The biggest chore of my life is keeping all my batteries charged up since normally I have two or three batteries for each camera I own :)
  14. JC,
    Liked your comments. And I would like to dump my DSLR gear if it weren't for the ability of that gear (only) to capture my grandkid's hockey games. Doesn't seem as though there are any other options able to deal with with those photo situations as well as they (DSLRs) can, yet.
    Thanks for contributing.
  15. I have a Canon T3i and 6-8 lenses. I also have a Canon SX30, with its 35X zoom (24-840mm). I use the SX30 much more because of the convenience, I can cover much of what I need with the camera and my EX430 flash. I keep the DSLR for more "serious" uses, mostly around home where I don't need to haul around a big camera bag full of gear. I have a small bag in which I keep the SX30, it goes with me everywhere in the car.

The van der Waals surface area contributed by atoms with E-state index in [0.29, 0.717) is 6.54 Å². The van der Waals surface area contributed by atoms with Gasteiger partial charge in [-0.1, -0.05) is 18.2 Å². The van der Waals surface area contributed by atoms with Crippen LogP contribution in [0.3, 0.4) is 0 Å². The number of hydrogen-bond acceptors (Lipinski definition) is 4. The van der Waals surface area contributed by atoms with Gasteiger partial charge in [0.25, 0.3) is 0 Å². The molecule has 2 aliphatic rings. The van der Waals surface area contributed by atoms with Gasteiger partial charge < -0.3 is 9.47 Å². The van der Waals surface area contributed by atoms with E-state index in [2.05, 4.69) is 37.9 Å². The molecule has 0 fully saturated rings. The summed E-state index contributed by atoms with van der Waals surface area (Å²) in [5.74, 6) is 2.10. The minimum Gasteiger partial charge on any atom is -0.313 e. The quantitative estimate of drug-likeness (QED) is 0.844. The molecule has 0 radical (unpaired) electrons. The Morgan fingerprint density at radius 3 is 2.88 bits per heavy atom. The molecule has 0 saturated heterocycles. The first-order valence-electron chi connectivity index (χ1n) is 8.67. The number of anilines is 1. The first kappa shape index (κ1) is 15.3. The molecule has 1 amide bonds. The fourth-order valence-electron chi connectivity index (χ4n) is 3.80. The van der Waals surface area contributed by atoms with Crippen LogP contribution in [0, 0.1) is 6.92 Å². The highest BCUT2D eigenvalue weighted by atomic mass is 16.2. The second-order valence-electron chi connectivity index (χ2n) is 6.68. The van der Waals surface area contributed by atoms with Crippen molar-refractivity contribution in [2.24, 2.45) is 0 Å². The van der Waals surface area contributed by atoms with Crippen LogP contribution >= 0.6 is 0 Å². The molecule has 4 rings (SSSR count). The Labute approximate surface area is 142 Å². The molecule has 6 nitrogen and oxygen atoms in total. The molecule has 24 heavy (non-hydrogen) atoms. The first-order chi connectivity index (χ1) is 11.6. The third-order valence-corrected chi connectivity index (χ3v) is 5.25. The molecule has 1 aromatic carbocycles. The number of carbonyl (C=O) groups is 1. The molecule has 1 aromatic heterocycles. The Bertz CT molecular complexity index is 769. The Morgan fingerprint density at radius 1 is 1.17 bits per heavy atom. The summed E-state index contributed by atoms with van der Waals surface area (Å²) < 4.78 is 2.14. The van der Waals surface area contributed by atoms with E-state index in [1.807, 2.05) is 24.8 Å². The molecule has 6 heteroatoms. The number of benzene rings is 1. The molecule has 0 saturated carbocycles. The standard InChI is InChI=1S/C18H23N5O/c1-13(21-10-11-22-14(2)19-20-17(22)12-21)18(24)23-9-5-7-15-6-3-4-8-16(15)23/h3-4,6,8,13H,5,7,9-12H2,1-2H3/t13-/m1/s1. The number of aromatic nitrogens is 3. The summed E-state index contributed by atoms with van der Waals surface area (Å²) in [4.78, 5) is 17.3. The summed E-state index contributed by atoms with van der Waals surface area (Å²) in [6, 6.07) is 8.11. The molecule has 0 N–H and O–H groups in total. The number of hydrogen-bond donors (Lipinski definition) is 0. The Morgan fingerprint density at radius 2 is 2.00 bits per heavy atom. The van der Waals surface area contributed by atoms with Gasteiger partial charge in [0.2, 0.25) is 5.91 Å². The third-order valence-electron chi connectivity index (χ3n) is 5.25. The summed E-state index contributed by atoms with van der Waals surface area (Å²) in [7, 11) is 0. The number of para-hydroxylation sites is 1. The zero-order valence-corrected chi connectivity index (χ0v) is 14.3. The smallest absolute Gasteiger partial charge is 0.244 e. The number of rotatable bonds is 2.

16. Thanks, Bob. That the sort of thing I need to hear.
  17. I don't know what the current generation of bridge cameras are capable of but I am guessing that a Panasonic FZ200 with its constant f/2.8 lens at what is? 600mm zoom would handle those hockey games in poor light [?] very well with a minimum of raising ISO .... 800 ISO ?
    Here the advantage of the M4/3 is the ability to work satisfactorilly at 6400 ISO for up to 50% on the monitor screen ... 50% using 16Mp is a pretty big picture if you can follow my thinking .. I was very pleased when I first tried it after being used to working at 100 ISO with my bridge cameras. As with all things photographic a lot depends on what you want to do with the final product.